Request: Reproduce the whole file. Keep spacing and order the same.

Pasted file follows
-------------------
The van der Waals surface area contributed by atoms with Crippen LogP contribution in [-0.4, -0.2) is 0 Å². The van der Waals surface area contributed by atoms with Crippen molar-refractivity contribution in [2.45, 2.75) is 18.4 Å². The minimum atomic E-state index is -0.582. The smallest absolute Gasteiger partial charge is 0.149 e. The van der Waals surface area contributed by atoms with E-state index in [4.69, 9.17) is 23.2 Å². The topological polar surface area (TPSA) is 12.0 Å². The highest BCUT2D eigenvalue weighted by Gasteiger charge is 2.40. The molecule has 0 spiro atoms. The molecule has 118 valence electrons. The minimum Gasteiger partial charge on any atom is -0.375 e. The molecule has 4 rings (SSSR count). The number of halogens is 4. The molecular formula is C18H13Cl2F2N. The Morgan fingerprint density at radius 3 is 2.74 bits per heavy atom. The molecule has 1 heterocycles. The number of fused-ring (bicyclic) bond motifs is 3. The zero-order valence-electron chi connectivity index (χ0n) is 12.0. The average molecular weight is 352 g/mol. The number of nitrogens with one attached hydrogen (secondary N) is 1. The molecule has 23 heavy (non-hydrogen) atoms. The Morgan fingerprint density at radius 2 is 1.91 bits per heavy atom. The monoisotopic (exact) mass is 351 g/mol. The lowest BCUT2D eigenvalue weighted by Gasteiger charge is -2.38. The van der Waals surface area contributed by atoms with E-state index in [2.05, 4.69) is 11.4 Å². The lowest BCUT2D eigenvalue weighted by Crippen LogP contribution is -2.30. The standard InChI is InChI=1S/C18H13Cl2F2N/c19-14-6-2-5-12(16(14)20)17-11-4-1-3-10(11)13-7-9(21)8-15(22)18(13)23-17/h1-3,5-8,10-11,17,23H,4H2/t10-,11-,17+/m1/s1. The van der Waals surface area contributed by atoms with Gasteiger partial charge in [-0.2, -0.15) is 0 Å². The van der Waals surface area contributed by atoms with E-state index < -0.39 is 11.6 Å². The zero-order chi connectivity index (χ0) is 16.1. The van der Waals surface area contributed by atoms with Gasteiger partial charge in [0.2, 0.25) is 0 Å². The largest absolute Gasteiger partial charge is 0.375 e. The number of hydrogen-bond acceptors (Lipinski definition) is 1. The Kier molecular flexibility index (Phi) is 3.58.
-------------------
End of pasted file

The van der Waals surface area contributed by atoms with Crippen LogP contribution in [-0.4, -0.2) is 0 Å². The van der Waals surface area contributed by atoms with Crippen molar-refractivity contribution in [2.45, 2.75) is 18.4 Å². The minimum atomic E-state index is -0.582. The smallest absolute Gasteiger partial charge is 0.149 e. The van der Waals surface area contributed by atoms with E-state index in [4.69, 9.17) is 23.2 Å². The topological polar surface area (TPSA) is 12.0 Å². The highest BCUT2D eigenvalue weighted by Gasteiger charge is 2.40. The molecule has 0 spiro atoms. The molecule has 118 valence electrons. The minimum Gasteiger partial charge on any atom is -0.375 e. The molecule has 4 rings (SSSR count). The number of halogens is 4. The molecular formula is C18H13Cl2F2N. The Morgan fingerprint density at radius 3 is 2.74 bits per heavy atom. The molecule has 1 heterocycles. The number of fused-ring (bicyclic) bond motifs is 3. The zero-order valence-electron chi connectivity index (χ0n) is 12.0. The average molecular weight is 352 g/mol. The number of nitrogens with one attached hydrogen (secondary N) is 1. The molecule has 23 heavy (non-hydrogen) atoms. The Morgan fingerprint density at radius 2 is 1.91 bits per heavy atom. The monoisotopic (exact) mass is 351 g/mol. The lowest BCUT2D eigenvalue weighted by Gasteiger charge is -2.38. The van der Waals surface area contributed by atoms with E-state index in [2.05, 4.69) is 11.4 Å². The lowest BCUT2D eigenvalue weighted by Crippen LogP contribution is -2.30. The standard InChI is InChI=1S/C18H13Cl2F2N/c19-14-6-2-5-12(16(14)20)17-11-4-1-3-10(11)13-7-9(21)8-15(22)18(13)23-17/h1-3,5-8,10-11,17,23H,4H2/t10-,11-,17+/m1/s1. The van der Waals surface area contributed by atoms with Gasteiger partial charge in [-0.2, -0.15) is 0 Å². The van der Waals surface area contributed by atoms with E-state index < -0.39 is 11.6 Å². The zero-order chi connectivity index (χ0) is 16.1. The van der Waals surface area contributed by atoms with Gasteiger partial charge in [0.2, 0.25) is 0 Å². The largest absolute Gasteiger partial charge is 0.375 e. The number of hydrogen-bond acceptors (Lipinski definition) is 1. The Kier molecular flexibility index (Phi) is 3.58.